Office-based procedures

March 2017

FocusOffice-based procedures

Performing therapeutic venesection in a doctor’s surgery

Volume 46, No.3, March 2017 Pages 132-138

Hui Yin Lim

Wai Khoon Ho

Background

Although venesection was widely applied in the past for the treatment of various ailments and diseases, in modern medical practice, it is indicated in very few conditions, namely, hereditary haemochromatosis, polycythaemia and porphyria cutanea tarda.

Objective/s

This article briefly reviews the pathophysiology of these conditions, and the rationale and goals of therapeutic venesection as a treatment modality. It also summarises the venesection procedure itself and the considerations for setting up a venesection service in a doctor’s surgery.

Discussion

Venesection is generally safe and carries few side effects. Before commencing therapeutic venesection, management goals in terms of laboratory parameters should be set for individual patients. These patients should be monitored regularly so that set targets are met and not overshot as to render them anaemic and acutely symptomatic. Venesections should also be performed by persons familiar with the procedure and management of the attendant complications.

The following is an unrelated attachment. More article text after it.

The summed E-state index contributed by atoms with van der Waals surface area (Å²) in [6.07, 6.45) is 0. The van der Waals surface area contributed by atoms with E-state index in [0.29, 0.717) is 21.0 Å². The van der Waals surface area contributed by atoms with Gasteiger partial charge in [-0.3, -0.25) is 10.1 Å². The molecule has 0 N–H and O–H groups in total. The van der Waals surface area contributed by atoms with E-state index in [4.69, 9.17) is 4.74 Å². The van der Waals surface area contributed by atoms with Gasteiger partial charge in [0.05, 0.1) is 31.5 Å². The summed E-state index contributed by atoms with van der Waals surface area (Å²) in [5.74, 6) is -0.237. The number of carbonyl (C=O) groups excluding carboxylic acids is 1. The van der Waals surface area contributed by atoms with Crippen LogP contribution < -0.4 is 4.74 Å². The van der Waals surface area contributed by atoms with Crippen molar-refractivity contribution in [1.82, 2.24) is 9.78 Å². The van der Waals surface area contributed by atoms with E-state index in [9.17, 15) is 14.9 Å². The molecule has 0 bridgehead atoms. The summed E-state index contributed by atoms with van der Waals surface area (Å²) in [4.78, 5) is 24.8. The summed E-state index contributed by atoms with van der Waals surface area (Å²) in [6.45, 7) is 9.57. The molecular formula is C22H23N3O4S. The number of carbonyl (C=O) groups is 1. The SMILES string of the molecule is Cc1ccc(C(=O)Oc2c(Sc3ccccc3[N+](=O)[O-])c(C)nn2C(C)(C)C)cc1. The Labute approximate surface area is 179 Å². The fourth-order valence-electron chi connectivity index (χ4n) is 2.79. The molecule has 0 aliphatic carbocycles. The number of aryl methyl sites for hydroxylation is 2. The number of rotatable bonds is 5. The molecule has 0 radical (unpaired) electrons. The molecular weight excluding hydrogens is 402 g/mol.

Venesection, historically also known as ‘bloodletting’, is a longstanding medical procedure with a history spanning at least 3000 years, and was widely practised around the world until the 19th century. While the rationale for bloodletting in ancient medicine was diverse and included reasons such as treatment of inflammation and apoplexy,1 in modern evidence-based medicine, this practice is now restricted to only a few conditions, including hereditary haemochromatosis, polycythaemia vera (PV) and porphyria cutanea tarda (PCT; Table 1).

 

Table 1. Indications and goals of therapeutic venesection

Clinical condition

Indication

Target laboratory parameter

Hereditary haemochromatosis

Removal of excess body iron to prevent iron overload-related diseases and end-organ complications

Serum ferritin of 50–100 μg/L

Polycythaemia vera

Reduction of red cell mass to lower arterial and venous thrombotic risk

Haematocrit <45%

Chronic hypoxic pulmonary disease

Reduction of blood viscosity and improvement in symptoms

Haematocrit 50–52% 
(consult with specialist unit)

Post-renal transplant erythrocytosis

Reduction of blood viscosity if not adequately achieved by pharmacological agents alone

Haematocrit 45%

Porphyria cutanea tarda

Reduction of hepatic iron load to decrease uroporphomethene formation, an inhibitor of uroporphorinogen decarboxylase

Serum ferritin at lower limit of normal

 

Indications for venesection

Haemochromatosis

The aetiology of iron overload is diverse and includes hereditary haemochromatosis (HFE and non-HFE types), secondary causes such as iron-loading anaemias (with or without transfusions) and acaeruloplasminaemia.2